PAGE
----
|'Iipay Aa Name||hapiichaa|
A whole hand-held grinding stone, also known as a mano in Southern California archaeology. It also appears to have use as a pestle. This bifacial stone is used with one hand or two hands for grinding and was unshaped; it has several areas abraded by usewear. It is oval in shape. The stone material is a rhyolite with muscovite mica and possibly some weathered biotite, gold mica. It is a highly polished cobble, perhaps from water action. It is fine grained.
This grinding or milling stone's ventral side is lightly abraded with some pecking. Its dorsal side is lightly abraded with some pecking. Striations appearing on the surface suggest that this mano was used both in an undulating or back and forth movement and a rotary motion on the ends. The perimeter sides and ends indicate use as a pestle with wear patterns that reflect grinding or pounding against a bowl or rounded surface. The stone appears to be slightly pecked on the grinding surfaces; pecking increases the grinding surface for greater traction.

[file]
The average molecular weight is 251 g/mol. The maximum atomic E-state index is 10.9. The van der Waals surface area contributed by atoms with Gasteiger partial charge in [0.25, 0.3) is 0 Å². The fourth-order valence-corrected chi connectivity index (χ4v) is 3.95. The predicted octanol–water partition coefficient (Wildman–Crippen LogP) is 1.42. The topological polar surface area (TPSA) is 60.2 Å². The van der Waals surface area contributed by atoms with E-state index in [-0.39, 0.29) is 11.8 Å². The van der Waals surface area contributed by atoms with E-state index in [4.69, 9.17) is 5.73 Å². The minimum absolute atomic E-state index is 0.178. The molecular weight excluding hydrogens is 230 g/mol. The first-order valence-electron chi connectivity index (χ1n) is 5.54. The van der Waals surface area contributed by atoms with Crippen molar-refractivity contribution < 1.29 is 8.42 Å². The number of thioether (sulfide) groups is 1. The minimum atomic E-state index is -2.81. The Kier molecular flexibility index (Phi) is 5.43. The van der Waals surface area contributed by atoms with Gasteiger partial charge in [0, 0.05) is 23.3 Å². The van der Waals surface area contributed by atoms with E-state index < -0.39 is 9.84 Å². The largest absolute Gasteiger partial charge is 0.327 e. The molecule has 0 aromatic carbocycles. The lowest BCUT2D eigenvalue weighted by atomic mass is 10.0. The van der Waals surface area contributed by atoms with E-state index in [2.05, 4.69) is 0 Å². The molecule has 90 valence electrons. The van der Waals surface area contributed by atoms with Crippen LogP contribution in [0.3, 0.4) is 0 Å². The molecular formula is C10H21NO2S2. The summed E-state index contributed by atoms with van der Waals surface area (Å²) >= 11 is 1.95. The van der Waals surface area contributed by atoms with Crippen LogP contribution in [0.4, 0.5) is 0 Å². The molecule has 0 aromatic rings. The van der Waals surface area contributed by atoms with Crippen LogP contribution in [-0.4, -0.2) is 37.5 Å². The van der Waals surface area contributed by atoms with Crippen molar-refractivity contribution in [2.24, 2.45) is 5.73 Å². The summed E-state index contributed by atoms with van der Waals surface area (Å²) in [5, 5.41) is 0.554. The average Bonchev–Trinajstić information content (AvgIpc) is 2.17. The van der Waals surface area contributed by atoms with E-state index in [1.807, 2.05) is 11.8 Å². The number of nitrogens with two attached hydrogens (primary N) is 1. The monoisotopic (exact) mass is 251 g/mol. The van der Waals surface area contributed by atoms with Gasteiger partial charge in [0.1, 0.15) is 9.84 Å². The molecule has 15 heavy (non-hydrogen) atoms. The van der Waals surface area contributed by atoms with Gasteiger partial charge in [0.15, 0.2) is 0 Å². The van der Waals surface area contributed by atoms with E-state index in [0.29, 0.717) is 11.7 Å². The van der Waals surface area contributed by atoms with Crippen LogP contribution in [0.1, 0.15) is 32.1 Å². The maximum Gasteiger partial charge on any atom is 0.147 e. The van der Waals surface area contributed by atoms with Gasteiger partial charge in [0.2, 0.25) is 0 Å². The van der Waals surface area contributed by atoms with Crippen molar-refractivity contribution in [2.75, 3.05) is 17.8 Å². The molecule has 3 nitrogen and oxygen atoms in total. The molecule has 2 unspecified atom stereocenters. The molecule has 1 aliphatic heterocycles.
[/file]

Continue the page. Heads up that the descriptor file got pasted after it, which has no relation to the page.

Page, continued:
Length - 5.590", Width - 3.5", Depth - 2.362", Weight - 2.6 lbs.
|Provenance||Found within the local San Diego County region, collected 1910-1950.|
|Date||Late Prehistoric (1300-800 YA)|
|Culture||Kumeyaay / Diegueño|
|Place of Origin||San Diego County|